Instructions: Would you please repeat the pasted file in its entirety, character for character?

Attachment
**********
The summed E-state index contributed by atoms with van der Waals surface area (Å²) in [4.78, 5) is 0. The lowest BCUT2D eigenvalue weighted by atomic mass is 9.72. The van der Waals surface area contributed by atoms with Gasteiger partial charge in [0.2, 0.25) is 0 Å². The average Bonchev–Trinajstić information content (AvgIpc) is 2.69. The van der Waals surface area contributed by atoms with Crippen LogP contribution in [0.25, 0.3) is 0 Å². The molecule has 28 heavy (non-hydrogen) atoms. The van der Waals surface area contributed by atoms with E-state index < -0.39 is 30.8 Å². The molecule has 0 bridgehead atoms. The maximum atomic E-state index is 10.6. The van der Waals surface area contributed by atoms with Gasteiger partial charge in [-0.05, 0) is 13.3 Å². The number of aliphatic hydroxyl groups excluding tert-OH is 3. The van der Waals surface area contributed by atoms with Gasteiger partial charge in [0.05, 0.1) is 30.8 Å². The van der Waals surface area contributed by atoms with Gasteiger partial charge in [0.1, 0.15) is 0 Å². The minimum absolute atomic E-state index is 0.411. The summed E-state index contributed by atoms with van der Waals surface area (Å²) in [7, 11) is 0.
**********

The summed E-state index contributed by atoms with van der Waals surface area (Å²) in [4.78, 5) is 0. The lowest BCUT2D eigenvalue weighted by atomic mass is 9.72. The van der Waals surface area contributed by atoms with Gasteiger partial charge in [0.2, 0.25) is 0 Å². The average Bonchev–Trinajstić information content (AvgIpc) is 2.69. The van der Waals surface area contributed by atoms with Crippen LogP contribution in [0.25, 0.3) is 0 Å². The molecule has 28 heavy (non-hydrogen) atoms. The van der Waals surface area contributed by atoms with E-state index < -0.39 is 30.8 Å². The molecule has 0 bridgehead atoms. The maximum atomic E-state index is 10.6. The van der Waals surface area contributed by atoms with Gasteiger partial charge in [-0.05, 0) is 13.3 Å². The number of aliphatic hydroxyl groups excluding tert-OH is 3. The van der Waals surface area contributed by atoms with Gasteiger partial charge in [0.05, 0.1) is 30.8 Å². The van der Waals surface area contributed by atoms with Gasteiger partial charge in [0.1, 0.15) is 0 Å². The minimum absolute atomic E-state index is 0.411. The summed E-state index contributed by atoms with van der Waals surface area (Å²) in [7, 11) is 0.